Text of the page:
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Live Stream of currently ongoing Lunar Eclipse

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posted on Nov, 19 2021 @ 01:47 AM
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www.timeanddate.com...



For more info, here are a couple previous threads about this Eclipse:

Headsup: 97% lunar eclipse, longest in century about to happen

Partial Lunar Eclipse November 18 Frost Moon (longest eclipse of the century)


edit on 11/19/21 by BrokenCircles because: (no reason given)



posted on Nov, 19 2021 @ 03:11 AM
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a reply to: BrokenCircles

looks pretty cool in the sky... not something we see every day...

especially here... every time something interesting happens in the sky its cloudy





posted on Nov, 19 2021 @ 03:35 AM
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a reply to: Akragon

Yeah, it's the same for me usually.

I was surprised how clear it is/was. I haven't seen a single cloud tonight.

It is cold though, but cold and clear is better than warm and cloudy.



posted on Nov, 19 2021 @ 03:45 AM
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It was cloudy earlier, but got a good look at it from 0230-0320 local.

Looked awesome through the binoculars. Tried to get a pic, but didn't have enough lens or a rotator, so they're not great.



posted on Nov, 19 2021 @ 04:10 AM
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a reply to: BrokenCircles

Thank you for posting, now I can watch it after the fact. Was cloudy...



posted on Nov, 19 2021 @ 04:26 AM
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Doesn't this happen only once every 140 years ?



posted on Nov, 19 2021 @ 04:48 AM
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a reply to: musicismagic
It depends. On the region you ask this question for or if you ask universally.

The moon isn't circling the Earth in a perfect circle. Apogee is the point where the moon is at maximum distance away from Earth. Then, for an eclipse to happen, the Sun, Earth and Moon need to align on a straight line.

For a lunar eclipse like this to happen, the moon also needs to be on the same plane, because space is 3D. For you to be able to see it, the rotation of Earth (time), differently said, your location, needs to align with the timespan of the event.

So for the US to experience it, it's around 588 years I think this happened the last time. Imagine every one of these factors is a metronome with a different speed.
1Hz = 1 Day

Earth location (365Hz)
Moon location (27.32 Hz)
Apogee reached (27.32 Hz/2)
Rotation of Earth divided by longitude 6° (1Hz/(360°/6))
Ecliptic angle of the moon (27.32Hz/2)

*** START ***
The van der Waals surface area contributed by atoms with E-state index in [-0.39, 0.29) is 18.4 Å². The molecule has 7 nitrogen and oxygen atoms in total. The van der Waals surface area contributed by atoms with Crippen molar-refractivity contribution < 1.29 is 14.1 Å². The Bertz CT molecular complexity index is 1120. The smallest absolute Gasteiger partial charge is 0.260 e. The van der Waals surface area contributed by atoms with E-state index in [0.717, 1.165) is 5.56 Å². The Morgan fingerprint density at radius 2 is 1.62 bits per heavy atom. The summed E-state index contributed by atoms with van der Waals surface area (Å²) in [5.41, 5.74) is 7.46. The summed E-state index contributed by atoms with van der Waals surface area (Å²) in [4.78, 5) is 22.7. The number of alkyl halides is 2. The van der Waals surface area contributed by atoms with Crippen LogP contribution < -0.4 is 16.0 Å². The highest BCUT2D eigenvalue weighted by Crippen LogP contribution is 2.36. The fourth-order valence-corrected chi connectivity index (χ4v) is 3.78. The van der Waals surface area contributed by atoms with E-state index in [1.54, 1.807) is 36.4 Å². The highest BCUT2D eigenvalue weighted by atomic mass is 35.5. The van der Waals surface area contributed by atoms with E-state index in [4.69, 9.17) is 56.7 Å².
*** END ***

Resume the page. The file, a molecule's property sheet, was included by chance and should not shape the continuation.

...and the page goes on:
So you have at least five metronomes, some ticking at the same frequency, some at half of it, some at fractions and to make things complicated, they were not set in motion at the same time. When all click at once, that's the moment.

Maybe you can imagine better now, why this is a very rare occurance.

edit on 19.11.2021 by ThatDamnDuckAgain because: (no reason given)



posted on Nov, 19 2021 @ 05:01 AM
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Spent a couple of hours with the family watching this event around a bonfire in our back yard tonight. It's 7 below (*F) currently and while seeing the eclipse was very cool, I think I appreciated the bonfire more.



posted on Nov, 19 2021 @ 05:10 AM
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It seems so much brighter outside now. Can't really see very many stars right now.

I liked watching all of the stars gradually getting brighter and brighter, during the first half of the eclipse.



posted on Nov, 19 2021 @ 07:08 AM
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I thought it was supposed to be tonight, well tomorrow morning, around 4 am (for MI)?



posted on Nov, 19 2021 @ 07:14 AM
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a reply to: chiefsmom

I hate to be the bearer of bad news, but nope, it's over.



posted on Nov, 19 2021 @ 07:39 AM
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a reply to: chiefsmom
Lostgirl picked up your weekend reference in the other thread and I made a second post after hers, saying it's in 8.5 hours.

That means early Friday morning, I am so sorry you missed it.
If it helps you any way, if your grandsons, if they were not already with you from the evening thursday to friday, would have had no chance to witness it with you anyways.

Many could not watch it though, myself included, because of cloud coverages.



posted on Nov, 19 2021 @ 08:23 AM
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Well dang it!

But I will show him the video tonight.



posted on Nov, 19 2021 @ 02:24 PM
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originally posted by: Akragon
a reply to: BrokenCircles

looks pretty cool in the sky... not something we see every day...

especially here... every time something interesting happens in the sky its cloudy




Back in the seventies the moon used to look orange like that when I had blood shot eyes from drinking.




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